Doctor of Philosophy (PhD)


School of Animal Science

Document Type



This research was conducted to estimate the true digestible Trp (dTrp) requirements in nursery, growing, and late finishing pigs and the effects of supplemental Trp on physiology, behavior, and meat quality. Five experiments were conducted to estimate the dTrp requirement in nursery pigs. Using broken-line regression analysis, dTrp requirements were 0.21, 0.20, and 0.18% for Phase I (5.2 to 7.3 kg), II (6.3 to 10.2 kg), and III (10.3 to 15.7) nursery pigs. In addition, four experiments were conducted to estimate the dTrp requirements in growing and finishing pigs. Using broken-line regression analysis, the dTrp requirement of pigs weighing 30.9, 51.3, and 74.6 to 104.5 kg was 0.167, 0.134, and 0.102%, respectively. An experiment also was conducted to determine the ratio of Trp:Lys and Thr:Lys in diets for nursery pigs (7.1 to 15.6 kg BW). The treatments were arranged in a 3 x 3 factorial with three ratios of true digestible Thr:Lys (0.55, 0.60, or 0.65) and three ratios of true digestible Trp:Lys (0.145, 0.170, or 0.195). Overall, optimal performance was in pigs fed the true digestible Trp:Lys ratio of 0.195 at Thr:Lys ratios 0.60 and 0.65. These results indicate that dietary levels of Trp above 0.19% may be needed to maximize growth performance in diets containing wheat and barley. Four experiments were conducted to determine the effects of supplemental Trp on meat quality and plasma and salivary cortisol and plasma lactate in growing pigs. Pigs fed the diet with supplemental Trp had lower (P < 0.01) mean plasma cortisol and lactate (P < 0.07) concentration than pigs fed the basal diet. Meat quality effects varied, but overall, results indicated that Trp had no positive effect on meat quality. Lastly, a study was conducted to evaluate the effects of Trp on growth, behavior, intestinal morphology, and brain and plasma metabolites subsequent to weaning and mixing. Cortisol was decreased (P < 0.07) after mixing in pigs fed Trp. Brain metabolites also were increased (P < 0.09) by Trp. Tryptophan supplementation has varied effects on growth performance, behavior, physiology, and meat quality in pigs.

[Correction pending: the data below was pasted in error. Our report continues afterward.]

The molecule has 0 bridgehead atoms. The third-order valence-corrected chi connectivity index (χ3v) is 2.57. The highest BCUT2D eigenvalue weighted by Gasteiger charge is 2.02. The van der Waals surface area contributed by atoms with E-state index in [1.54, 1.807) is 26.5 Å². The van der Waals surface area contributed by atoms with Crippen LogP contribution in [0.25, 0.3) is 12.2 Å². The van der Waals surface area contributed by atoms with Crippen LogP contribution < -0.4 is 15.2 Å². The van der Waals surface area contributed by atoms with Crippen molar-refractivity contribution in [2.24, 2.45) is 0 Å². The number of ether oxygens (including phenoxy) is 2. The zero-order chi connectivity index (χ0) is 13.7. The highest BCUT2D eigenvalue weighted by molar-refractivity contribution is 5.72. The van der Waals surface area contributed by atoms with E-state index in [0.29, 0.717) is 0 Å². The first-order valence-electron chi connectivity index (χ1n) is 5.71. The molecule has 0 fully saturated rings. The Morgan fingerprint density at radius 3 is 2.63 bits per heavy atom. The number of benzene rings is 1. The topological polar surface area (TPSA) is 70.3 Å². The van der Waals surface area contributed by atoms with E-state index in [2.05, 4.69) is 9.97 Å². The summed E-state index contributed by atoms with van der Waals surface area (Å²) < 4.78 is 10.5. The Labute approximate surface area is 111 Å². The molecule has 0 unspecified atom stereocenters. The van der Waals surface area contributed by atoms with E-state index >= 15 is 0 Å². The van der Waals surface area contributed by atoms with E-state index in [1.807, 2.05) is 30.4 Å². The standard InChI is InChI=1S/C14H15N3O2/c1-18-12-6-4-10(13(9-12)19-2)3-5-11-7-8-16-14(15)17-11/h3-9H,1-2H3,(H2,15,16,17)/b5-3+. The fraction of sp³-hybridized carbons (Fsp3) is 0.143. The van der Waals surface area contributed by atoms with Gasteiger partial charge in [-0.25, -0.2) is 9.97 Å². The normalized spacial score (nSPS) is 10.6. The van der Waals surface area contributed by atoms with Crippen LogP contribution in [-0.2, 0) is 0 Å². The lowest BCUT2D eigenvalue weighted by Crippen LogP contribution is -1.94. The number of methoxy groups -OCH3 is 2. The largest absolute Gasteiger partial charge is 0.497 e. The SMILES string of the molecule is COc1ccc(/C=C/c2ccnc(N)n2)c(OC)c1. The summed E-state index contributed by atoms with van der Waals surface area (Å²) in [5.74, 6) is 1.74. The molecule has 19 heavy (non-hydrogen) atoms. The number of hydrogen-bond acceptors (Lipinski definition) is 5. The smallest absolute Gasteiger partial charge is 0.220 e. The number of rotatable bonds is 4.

Document Availability at the Time of Submission

Release the entire work immediately for access worldwide.

Committee Chair

L. Lee Southern